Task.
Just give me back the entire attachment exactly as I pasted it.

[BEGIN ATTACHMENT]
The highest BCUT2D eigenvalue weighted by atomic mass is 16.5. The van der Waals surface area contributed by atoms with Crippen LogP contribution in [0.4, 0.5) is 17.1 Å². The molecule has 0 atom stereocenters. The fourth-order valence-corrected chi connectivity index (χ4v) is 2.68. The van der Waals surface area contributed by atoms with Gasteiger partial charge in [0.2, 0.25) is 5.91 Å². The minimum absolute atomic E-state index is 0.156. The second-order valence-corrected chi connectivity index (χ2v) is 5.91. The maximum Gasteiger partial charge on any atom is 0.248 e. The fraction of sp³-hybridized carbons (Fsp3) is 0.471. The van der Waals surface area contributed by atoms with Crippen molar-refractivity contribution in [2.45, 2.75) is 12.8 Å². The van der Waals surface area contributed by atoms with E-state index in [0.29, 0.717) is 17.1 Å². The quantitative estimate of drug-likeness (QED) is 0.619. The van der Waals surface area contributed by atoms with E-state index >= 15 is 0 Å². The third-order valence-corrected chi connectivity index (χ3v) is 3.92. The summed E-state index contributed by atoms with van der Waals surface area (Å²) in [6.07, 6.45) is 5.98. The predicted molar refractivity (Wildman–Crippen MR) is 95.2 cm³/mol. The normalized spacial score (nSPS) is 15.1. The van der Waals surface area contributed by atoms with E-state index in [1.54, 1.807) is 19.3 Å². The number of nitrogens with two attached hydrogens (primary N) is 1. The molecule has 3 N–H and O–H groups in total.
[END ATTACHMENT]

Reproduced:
The highest BCUT2D eigenvalue weighted by atomic mass is 16.5. The van der Waals surface area contributed by atoms with Crippen LogP contribution in [0.4, 0.5) is 17.1 Å². The molecule has 0 atom stereocenters. The fourth-order valence-corrected chi connectivity index (χ4v) is 2.68. The van der Waals surface area contributed by atoms with Gasteiger partial charge in [0.2, 0.25) is 5.91 Å². The minimum absolute atomic E-state index is 0.156. The second-order valence-corrected chi connectivity index (χ2v) is 5.91. The maximum Gasteiger partial charge on any atom is 0.248 e. The fraction of sp³-hybridized carbons (Fsp3) is 0.471. The van der Waals surface area contributed by atoms with Crippen molar-refractivity contribution in [2.45, 2.75) is 12.8 Å². The van der Waals surface area contributed by atoms with E-state index in [0.29, 0.717) is 17.1 Å². The quantitative estimate of drug-likeness (QED) is 0.619. The van der Waals surface area contributed by atoms with E-state index >= 15 is 0 Å². The third-order valence-corrected chi connectivity index (χ3v) is 3.92. The summed E-state index contributed by atoms with van der Waals surface area (Å²) in [6.07, 6.45) is 5.98. The predicted molar refractivity (Wildman–Crippen MR) is 95.2 cm³/mol. The normalized spacial score (nSPS) is 15.1. The van der Waals surface area contributed by atoms with E-state index in [1.54, 1.807) is 19.3 Å². The number of nitrogens with two attached hydrogens (primary N) is 1. The molecule has 3 N–H and O–H groups in total.